The World’s 50 Best Restaurants 2016

The World’s 50 Best Restaurants 2016

by Great British Chefs 14 June 2016

Italy takes the top spot; The Ledbury, The Clove Club and Dinner by Heston Blumenthal make the list, while a slew of Central and South American restaurants prove the continent is fast becoming a gastronomic paradise.

Great British Chefs is a team of passionate food lovers dedicated to bringing you the latest food stories, news and reviews.

Great British Chefs is a team of passionate food lovers dedicated to bringing you the latest food stories, news and reviews.

This year’s list of international culinary superstars has been released, with some exciting changes to the line-up. There’s a new number one, certain countries are making their mark and some new entries are shedding light on relatively unknown cuisines.

The UK’s highest entry was The Ledbury at 14, up six places from last year. Based in Notting Hill, the kitchen is led by Brett Graham, who opened the restaurant when he was just twenty-five and serves modern British dishes using the best of the UK’s produce.

The Clove Club entered the top fifty for the first time, coming in at 26, cementing head chef Isaac McHale’s position as a legendary chef. Now based in Shoreditch, the restaurant started life as a supper club and has grown in popularity thanks to its laidback, casual service. It also received The Highest New Entry Award, making it a London institution to keep an eye on.

Dinner by Heston Blumenthal rounded off the UK’s presence on the list at 45, proving the historical approach to British cuisine is still fascinating diners on the world stage. However, it’s a sharp drop from last year, when the Knightsbridge restaurant made the top ten at number seven.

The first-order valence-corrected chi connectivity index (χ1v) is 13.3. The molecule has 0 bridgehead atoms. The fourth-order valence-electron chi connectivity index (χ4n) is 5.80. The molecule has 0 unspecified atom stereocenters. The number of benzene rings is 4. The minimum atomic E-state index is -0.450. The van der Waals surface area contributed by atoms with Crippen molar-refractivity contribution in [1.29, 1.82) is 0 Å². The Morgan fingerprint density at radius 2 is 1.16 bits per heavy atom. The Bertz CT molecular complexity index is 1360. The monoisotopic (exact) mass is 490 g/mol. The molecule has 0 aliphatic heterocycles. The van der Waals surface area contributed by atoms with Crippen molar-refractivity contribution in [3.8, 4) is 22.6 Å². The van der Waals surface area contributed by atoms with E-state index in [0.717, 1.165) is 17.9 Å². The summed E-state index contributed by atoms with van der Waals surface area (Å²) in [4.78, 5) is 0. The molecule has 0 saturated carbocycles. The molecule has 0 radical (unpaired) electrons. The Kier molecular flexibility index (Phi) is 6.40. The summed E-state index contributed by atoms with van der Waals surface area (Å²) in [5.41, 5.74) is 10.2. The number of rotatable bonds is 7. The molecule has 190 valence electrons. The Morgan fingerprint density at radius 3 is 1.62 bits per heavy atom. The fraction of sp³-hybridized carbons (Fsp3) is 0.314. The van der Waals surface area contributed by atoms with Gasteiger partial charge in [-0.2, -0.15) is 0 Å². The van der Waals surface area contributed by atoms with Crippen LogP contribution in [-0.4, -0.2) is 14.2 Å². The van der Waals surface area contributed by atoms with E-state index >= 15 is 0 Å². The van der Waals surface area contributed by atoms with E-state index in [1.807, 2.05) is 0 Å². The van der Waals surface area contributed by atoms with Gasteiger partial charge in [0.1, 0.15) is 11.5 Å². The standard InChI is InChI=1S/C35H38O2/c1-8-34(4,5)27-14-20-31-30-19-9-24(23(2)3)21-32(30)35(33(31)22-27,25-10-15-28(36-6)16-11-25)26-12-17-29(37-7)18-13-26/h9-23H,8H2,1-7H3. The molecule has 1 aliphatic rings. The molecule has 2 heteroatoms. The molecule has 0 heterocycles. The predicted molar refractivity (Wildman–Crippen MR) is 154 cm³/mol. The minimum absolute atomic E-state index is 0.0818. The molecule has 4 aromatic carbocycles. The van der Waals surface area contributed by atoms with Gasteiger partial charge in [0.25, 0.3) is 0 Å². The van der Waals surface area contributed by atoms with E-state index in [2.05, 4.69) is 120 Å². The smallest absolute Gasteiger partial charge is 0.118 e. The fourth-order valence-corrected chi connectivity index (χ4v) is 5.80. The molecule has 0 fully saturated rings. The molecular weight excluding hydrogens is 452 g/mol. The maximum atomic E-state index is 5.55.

Three more British restaurants placed in the 51–100 list, which was announced before the top fifty, all of which are based in London; Hedone in Chiswick (60), Lyle’s in Shoreditch (65) and St John in Farringdon (91).

Viva Italia

After two years of placing second on the list, Massimo Bottura’s Osteria Francescana in Modena, Italy has finally taken the top spot, earning the title of The World’s Best Restaurant 2016. Italian cuisine has enjoyed a surge of popularity here in the UK over the past twelve months, and this will only pique our interest in it further. Knocking famed Spanish restaurant El Cellar de Can Roca off the top spot (which now takes second place), Massimo’s playful, inventive plates that reinterpret dishes steeped in tradition won over the hearts and stomachs of the panel’s global judges.

Three of Massimo’s countrymen also made the top fifty – Enrico Crippa of Piazza Duomo (17), Massimiliano Alajmo of Le Calandre (39) and Davide Scabin of Combal Zero (46) were also present to prove that there’s much more to Italy’s food scene than cucina povera.

Latin flavour

There were eight Central or Southern American restaurants in the top fifty, compared with just three in France, suggesting a shift from western Europe into areas that just a decade ago were relatively unheard of. Central in Peru, owned by one of the world’s best chefs Virgilio Martinez (who also opened Lima in London, headed up by Robert Ortiz, if you fancy tasting the country’s incredible cuisine without hopping on a plane), placed fourth, beating the likes of previous winner Noma (fifth) and Mirazur in France (sixth). There were two other Peruvian restaurants – Maido (13) and Astrid y Gastón (30), proving that the country’s distinctive dishes and unique ingredients are finally getting the international attention they deserve.

Elsewhere, D.O.M in Brazil (11) and Boragó in Chile (36) bolstered South America’s culinary credentials, while Mexico made a surprising mark with three restaurants – Quintonil (12), Pujol (25) and Biko (43) – making the list. We expect this to kick-start a new appreciation for proper Mexican food that looks beyond the fajitas and burritos which currently dominate the country’s cuisine in the UK.

For the full list of restaurants, click here.

How is the list decided?

The World’s 50 Best Restaurants is decided by a group of twenty-seven panels from different regions around the world. Each panel has a chairperson, who chooses thirty-five members to cast a vote.

These members then cast up to seven votes for the best restaurants they have eaten at in the past eighteen months. Three of the votes must be for restaurants in their own region, with the rest from elsewhere in the world.

While the Michelin Guide has very specific criteria regarding who can receive awards, The World’s 50 Best Restaurants is based on the personal experiences of the voting panel. They cannot vote for their own restaurants or anywhere in which they have a vested interest, but apart from that the rules are quite lax. This means much more casual or offbeat restaurants can stand side-by-side with the more traditional dining rooms.